Sara Loflin, executive director of the League of Oil and Gas Impacted Coloradans, represents 10 community groups from Battlement Mesa to Windsor that express concerns of “literally thousands of people … looking for leadership, for assurances that their health and safety comes first when it comes to oil and gas development.” Loflin credits Hickenlooper for making “some interesting first steps” since the Firestone blast by ordering inspections of all oil and gas lines within 1,000 of an occupied building and promising that “never again” will such an explosion rock a community in this state.
“But if his sentiments are sincere, if those are sincere sentiments, I’d ask why isn’t he pushing harder to drop the suit,” Loflin said. “I know COGCC is supposed to be an autonomous agency, but it’s an agency that he appoints every last commissioner to, including voting members of his own administration. The entirety of that commission and staff serve at his pleasure.”
Hickenlooper’s office has taken the position that the COGCC’s May 1 vote to appeal Martinez was merely advisory and that “the statute governing the commission’s powers does not include the authority to initiate an appeal in this case.”
“We see no statutory basis … for the commission to challenge a court’s interpretation of its organic statute. That decision is more properly made by the Governor’s office, and we have determined that an appeal is not required at this time,” reads a letter the governor’s chief legal counsel, Jacki Cooper Melmed, wrote Deputy Attorney General Laura Chartrand shortly before noon Wednesday asking that an appeal not be filed.
Coffman apparently ignored the request, saying her office has the statutory power to appeal because the COGCC is its legal client. In addition to its role as the state prosecutor, the attorney general’s office serves as the law firm representing state agencies.
Coffman – a Republican who, like Democrat Hickenlooper, has had considerable campaign backing from oil and gas companies – argues that COGCC interprets state laws governing it in a way that does not permit “one policy concern to override all others.” Her appeal, called a petition for cert, cites case law that it argues “never suggested that policies favoring public health and the environment are a ‘mandatory condition’.”
That argument starkly contradicts Hickenlooper’s assertion that “the commission already elevates public health and environmental concerns when considering regulating oil and gas operations.”
Hickenlooper didn’t answer The Colorado Independent’s question Friday about whether Coffman usurped his power by filing the appeal. But he did say this about his own handling of the Martinez ruling (all sic):
“I look at, the COGCC is already holding public safety and environmental issues paramount. … You’re talking to someone, when I was in private sector for 27 years, I was never sued, nor did I ever sue. … [It’s]important to look at whether this is worth all the cost and investment.”
He added that his office had been in frequent contact with the attorney general’s office and that his opposition to appealing was “not a surprise to them.”
Boulder County District Attorney Stan Garnett lauds Hickenlooper for stepping out of the fray when there’s no clear constitutional guidance about whether the governor may override the attorney general.
“I think the governor is handling this honorably,” he said, adding that a Supreme Court decision would offer legal clarity about what COGCC’s primary regulatory consideration should be.
Conservationists see Hickenlooper’s decision not to challenge Coffman’s appeal and her authority to file it as his tacit approval of trying to overturn Martinez.
“The attorney general cannot bring a Supreme Court appeal on behalf of the COGCC without that agency’s consent,” said Mike Freeman, a lawyer with EarthJustice. “He hasn’t used the tools at his disposal to avoid this appeal.”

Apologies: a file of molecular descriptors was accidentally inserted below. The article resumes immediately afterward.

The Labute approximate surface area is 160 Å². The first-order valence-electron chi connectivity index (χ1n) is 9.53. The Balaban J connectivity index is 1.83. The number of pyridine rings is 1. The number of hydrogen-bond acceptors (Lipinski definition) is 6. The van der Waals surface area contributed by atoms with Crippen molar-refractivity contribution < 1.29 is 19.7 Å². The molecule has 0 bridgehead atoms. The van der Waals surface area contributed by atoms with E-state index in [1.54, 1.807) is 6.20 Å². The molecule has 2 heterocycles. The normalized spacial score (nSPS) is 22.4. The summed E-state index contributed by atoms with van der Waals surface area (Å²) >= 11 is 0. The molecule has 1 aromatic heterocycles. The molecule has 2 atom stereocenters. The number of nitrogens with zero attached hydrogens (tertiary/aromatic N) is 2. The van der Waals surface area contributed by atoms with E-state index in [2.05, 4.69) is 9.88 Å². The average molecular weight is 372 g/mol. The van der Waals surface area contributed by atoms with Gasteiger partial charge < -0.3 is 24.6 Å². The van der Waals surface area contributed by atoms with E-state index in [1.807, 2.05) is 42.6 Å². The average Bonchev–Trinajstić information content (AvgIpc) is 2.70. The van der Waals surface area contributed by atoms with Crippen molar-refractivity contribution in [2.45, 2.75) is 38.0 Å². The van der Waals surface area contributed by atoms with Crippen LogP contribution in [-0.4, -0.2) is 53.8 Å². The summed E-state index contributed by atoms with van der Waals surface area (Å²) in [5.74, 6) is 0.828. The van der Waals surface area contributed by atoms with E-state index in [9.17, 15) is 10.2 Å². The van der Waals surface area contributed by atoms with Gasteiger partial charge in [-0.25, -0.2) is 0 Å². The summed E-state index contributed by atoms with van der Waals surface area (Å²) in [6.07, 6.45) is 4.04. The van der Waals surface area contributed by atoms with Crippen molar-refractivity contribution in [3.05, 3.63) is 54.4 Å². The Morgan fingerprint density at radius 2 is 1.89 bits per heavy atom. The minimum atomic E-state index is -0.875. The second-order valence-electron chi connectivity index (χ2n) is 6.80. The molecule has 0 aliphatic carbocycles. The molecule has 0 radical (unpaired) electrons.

Those tools, as Freeman sees it, would have included asking the COGCC’s board to reconsider its May 1 vote to appeal the Martinez ruling or, now that the appeal has been filed, legally challenging Coffman’s power to have done so on behalf of an agency the governor controls.
Dan Leftwich, one of the lawyers representing the young plaintiffs in the case, says one of two constitutional principles have been broken in deciding to challenge the appellate court ruling.
One, he says, is that COGCC’s board members acted without the statutory authority to bring the appeal – a situation in which non-elected officials asserted state power that’s not granted to them by statute. This is essentially Hickenlooper’s argument.
The other, Leftwich adds, is whether Coffman overstepped her statutory authority. If need be, he says, he’ll be challenging her authority in court.
He and other critics say it’s clear that politics rather than statutory power are driving the state’s reaction to the Martinez decision.
“The governor apparently made a political calculation that he can have a public stance that makes it appear that he’s in favor of protecting the public health, safety and the environment above oil and gas development while at the same time, under his branch of government, allowing an appeal that does the opposite,” Leftwich said. “What it says to me about his power is that he’s unwilling to use it.”
Added Bruce Baizel, a Durango-based oil and gas lawyer who heads Earthworks’ Oil and Gas Accountability Project: “When he comes out [publicly] now after petition for cert is filed, I just find it the height of cynicism. It’s really a grandstand play by the governor to claim credit when he has been actively opposing us.”
The political fallout from the Martinez appeal may be greater than the legal fallout. Colorado’s Supreme Court typically grants less than 10 percent of the petitions for cert filed each year. Odds are that the court won’t hear the appeal.
State Rep. Jonathan Singer, a Democrat from Longmont, calls himself an “eternal optimist” and chooses to see progress where he can find it. Having seen his constituents’ pleas for regulatory protections from the fossil fuel industry “fall on deaf ears” in Hickenlooper’s office, he says he’s pleased to see the governor finally “taking our voices to serious account.”
“(I’m) happy and proud he took that to heart,” Singer said of the letter he and 12 fellow lawmakers sent Hickenlooper earlier this week.
Still, he noted, he has one regret: “(We) should have written to (the) AG.”
Colorado Independent reporters Kelsey Ray, Marianne Goodland, Corey Hutchins contributed to this report.